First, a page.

In the following year, 1890, an event of major importance to the S.L.P. and the labor movement took place. This was the entrance of Daniel De Leon into the Party. De Leon, born in 1852 on the island of Curacoa off the coast of Venezuela, was a professor of international law at Columbia University, and had supported Henry George in the 1886 campaign. Brilliant, energetic, and ruthless, De Leon immediately became a power in the S.L.P. In 1891 he secured the post as editor of the Weekly People (later a daily) which he held from then on. For the next thirty years, long after his death in 1914, De Leon's writings were to exert a profound influence not only upon the S.L.P., but upon the whole left wing, right down to the formation of the Communist Party in 1919, and even beyond.

1 The Socialist, July 29, 1876.
2 Commons, History of Labor in the U.S., Vol. 2, p. 270.
3 Justus Ebert, American Industrial Evolution, p. 60, N. Y., 1907.
4 Hillquit, History of Socialism in the U.S., p. 233.
5 Frederick Engels, The Origin of the Family, Private Property, and the State, p. 5" N. Y., 1942   (Preface to 1884 edition).
6 Parsons was nominated as the S.L.P. candidate for president in 1879, but did not accept because he was too young. See Lucy E. Parsons, Life of Albert R. Parsons, p-22, Chicago, 1889.
7 Not to be confused with the International Workingmen's Association. See Chapter 4-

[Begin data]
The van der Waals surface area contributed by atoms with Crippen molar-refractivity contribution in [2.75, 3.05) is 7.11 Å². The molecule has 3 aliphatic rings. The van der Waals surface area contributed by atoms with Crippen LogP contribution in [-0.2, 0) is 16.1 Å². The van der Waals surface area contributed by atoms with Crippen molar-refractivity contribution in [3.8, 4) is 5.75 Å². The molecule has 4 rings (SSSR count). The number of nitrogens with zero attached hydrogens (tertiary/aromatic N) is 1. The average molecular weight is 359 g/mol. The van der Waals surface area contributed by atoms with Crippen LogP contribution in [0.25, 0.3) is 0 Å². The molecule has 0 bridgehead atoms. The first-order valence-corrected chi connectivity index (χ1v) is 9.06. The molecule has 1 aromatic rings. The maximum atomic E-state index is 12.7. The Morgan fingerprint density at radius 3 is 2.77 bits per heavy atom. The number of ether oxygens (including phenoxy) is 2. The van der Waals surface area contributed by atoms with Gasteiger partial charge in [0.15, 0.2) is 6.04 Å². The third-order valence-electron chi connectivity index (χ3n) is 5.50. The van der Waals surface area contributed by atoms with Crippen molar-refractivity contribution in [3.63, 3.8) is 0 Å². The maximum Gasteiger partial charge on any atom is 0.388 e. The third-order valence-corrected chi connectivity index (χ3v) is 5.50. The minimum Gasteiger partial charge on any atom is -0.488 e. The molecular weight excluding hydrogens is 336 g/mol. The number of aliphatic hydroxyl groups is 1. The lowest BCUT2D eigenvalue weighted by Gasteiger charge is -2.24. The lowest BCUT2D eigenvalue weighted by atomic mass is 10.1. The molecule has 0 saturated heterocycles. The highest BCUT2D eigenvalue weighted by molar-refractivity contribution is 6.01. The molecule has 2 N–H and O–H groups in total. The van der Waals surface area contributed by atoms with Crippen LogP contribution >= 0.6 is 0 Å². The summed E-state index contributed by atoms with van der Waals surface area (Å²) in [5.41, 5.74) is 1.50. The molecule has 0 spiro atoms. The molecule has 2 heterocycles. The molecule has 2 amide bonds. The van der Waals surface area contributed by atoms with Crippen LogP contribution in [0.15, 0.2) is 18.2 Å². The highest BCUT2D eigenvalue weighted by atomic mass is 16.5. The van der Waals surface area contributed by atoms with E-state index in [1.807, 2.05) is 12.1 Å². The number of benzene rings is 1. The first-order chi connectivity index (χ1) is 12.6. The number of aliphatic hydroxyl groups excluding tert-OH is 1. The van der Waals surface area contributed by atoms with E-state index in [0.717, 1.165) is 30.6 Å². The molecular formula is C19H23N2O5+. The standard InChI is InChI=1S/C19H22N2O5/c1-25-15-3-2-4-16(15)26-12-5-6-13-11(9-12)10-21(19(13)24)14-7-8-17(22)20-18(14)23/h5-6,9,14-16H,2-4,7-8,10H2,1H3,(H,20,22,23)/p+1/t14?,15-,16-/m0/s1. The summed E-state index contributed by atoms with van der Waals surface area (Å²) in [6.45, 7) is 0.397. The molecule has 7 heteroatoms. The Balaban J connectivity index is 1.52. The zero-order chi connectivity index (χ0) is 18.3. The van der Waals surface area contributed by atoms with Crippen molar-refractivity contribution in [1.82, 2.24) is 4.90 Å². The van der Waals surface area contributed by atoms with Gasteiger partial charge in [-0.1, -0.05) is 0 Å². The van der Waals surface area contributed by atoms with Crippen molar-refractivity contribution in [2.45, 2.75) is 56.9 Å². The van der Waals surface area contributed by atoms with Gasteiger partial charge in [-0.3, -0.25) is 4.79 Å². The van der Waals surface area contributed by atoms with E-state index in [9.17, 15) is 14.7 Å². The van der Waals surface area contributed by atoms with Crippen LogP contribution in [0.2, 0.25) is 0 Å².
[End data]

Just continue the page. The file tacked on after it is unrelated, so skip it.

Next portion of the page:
8 Hillquit, History of Socialism  in  the  U.S., p. 238.
9 Cited by Foner, History of the Labor Movement in the U.S., p. 498.
10 Lewis L. Lorwin, The American Federation of Labor, p. 13, Washington, 1933.
11 Foner, History of the Labor Movement in the US., pp. 523-24.
12 Marx, Capital, Vol. 1, p. 387.
13 Lorwin. The American Federation of Labor, p. 19.
14 For a fuller account, see Alexander Trachtenberg, History of May Day, N. Y., 1947.
15 Nathan Fine, Labor and Farmer Parties in the United States, p. 43. N. Y., 1928.
16 Most of Frederick Engels' writings on the American question are to be found in the Preface to the American edition of his book, The Condition of the Working Class in England in 1844 (N. Y., 1887), and in many letters to Florence Kelley Wischnewetsky. Sorge, and others. See Karl Marx and Frederick Engels, Letters to Americans, New York, 1952. 
17 Ebert, American Industrial Evolution, pp. 66-67.
18 Engels, Preface to the American edition of The Condition of the Working Class in England in 1844, p. v. See Marx and Engels, Letters to Americans, Appendix. 
19 Ebert, American Industrial Evolution, p. 66.

Chapter 6